The Daily Digger is dedicated to being your one-stop location to find all of the latest news and updates on the activity in the nationwide shale play, as well as relevant updates regarding the energy industry in general.
December 2018 Shale Activity Maps Released by ODNR
Climate change has been an ongoing topic in the past years and one of the main topics covered during the presidential campaign by then-presidential candidate Joe Biden. He had threatened to remove all fracking sites to reduce carbon emissions to zero. Of course, towards the end of the presidential campaign, Joe Biden became less hostile towards the fracking industry and devised a more reasonable way of reducing carbon emission. On Monday, at least 10 chief executives from major U.S. oil companies (Exxon Mobil Corp., BP Plc, ConocoPhillips, Royal Dutch Shell Plc, Chevron Corp, and Devon Energy Corp) have decided to collaborate with the Biden administration in its campaign against climate change. White House National Climate Adviser Gina McCarthy has stated that oil industry leaders promised support for federal regulations. The main focus being limiting emissions of methane from wells and other oilfield equipment. This is the first step in a list of carbon-cuttin
In the United States, there are seven main Shales (Bakken, Niobrara, Permian, Eagle Ford, Haynesville, Marcellus, and Utica). The Permian and Eagle Ford Shale, located in Texas, are the highest producing Shales in the United States. Among all of them, the Utica Shale seems to be the one with less popularity despite bringing many investments and job opportunities for Ohio. In today's post, we will discuss why the Utica Shale is under-appreciated and how it has benefited Ohio. Marcellus Shale Perhaps one reason why the Utica Shale is under-appreciated is that it's located right next to the Marcellus Shale. The latest report estimates that the Marcellus Shale yields about 14.4 billion cubic feet of natural gas per day. In 2015, it was the source for over 36% of the shale gas produced in the United States and 18% of the total dry gas production of the United States. Of course, the Utica Shale is small in comparison to the Marcellus Shale. Despite that, the Utica Shale still holds s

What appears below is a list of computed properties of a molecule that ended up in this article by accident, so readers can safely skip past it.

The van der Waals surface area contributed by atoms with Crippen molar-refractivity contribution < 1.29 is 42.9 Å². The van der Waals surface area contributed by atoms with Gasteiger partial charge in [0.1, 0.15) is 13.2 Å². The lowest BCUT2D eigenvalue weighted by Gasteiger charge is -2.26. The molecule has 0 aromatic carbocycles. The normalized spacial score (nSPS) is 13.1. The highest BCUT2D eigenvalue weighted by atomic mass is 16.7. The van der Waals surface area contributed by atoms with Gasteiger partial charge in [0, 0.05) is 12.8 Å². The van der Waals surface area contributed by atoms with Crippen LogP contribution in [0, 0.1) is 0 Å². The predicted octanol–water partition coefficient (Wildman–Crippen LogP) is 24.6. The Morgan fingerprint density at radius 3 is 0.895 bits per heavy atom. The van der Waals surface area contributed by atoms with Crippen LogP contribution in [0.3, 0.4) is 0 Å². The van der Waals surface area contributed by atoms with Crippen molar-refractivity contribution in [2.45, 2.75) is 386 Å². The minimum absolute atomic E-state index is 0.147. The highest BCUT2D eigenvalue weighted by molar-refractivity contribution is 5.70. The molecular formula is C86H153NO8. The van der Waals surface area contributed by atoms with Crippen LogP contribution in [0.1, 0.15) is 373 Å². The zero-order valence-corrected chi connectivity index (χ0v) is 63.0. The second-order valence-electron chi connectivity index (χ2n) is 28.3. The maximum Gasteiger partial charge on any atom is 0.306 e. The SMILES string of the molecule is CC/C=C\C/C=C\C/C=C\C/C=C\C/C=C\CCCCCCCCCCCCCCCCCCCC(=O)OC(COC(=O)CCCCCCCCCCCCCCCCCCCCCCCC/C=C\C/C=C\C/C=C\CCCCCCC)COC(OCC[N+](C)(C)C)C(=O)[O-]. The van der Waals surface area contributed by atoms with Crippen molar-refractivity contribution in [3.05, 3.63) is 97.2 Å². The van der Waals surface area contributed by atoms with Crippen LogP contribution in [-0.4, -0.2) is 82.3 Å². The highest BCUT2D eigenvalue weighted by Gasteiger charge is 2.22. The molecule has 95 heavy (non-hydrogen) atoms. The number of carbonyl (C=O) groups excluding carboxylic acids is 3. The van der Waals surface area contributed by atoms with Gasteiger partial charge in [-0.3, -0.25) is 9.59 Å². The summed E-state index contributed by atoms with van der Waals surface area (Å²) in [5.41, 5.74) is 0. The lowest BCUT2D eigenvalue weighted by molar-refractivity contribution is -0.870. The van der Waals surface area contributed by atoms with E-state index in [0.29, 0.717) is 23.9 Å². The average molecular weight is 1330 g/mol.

Chesapeake Energy continues to see its legal battles compound over its royalty-payment practices. Already facing lawsuits in several different states and having been subpoenaed by the U.S. Department of Justice, StateImpact Pennsylvania reports that another government outfit is taking a legal interest in the company's royalty payment strategies: Chesapeake Energy has been subpoenaed by the U.S. Postal service, seeking information on its royalty practices, according to a regulatory filing. As StateImpact Pennsylvania has previously reported , the Oklahoma City-based driller faces a slew of disputes and complaints over how it pays royalties. We've posted articles in the past that looked at some of the questionable practices that Chesapeake has employed to reduce the amount of royalties it pays out to landowners. As a quick refresher, note how ProPublica reporter Abrahm Lustgarten shared some of the details in an article which we shared here on The Daily Digger in March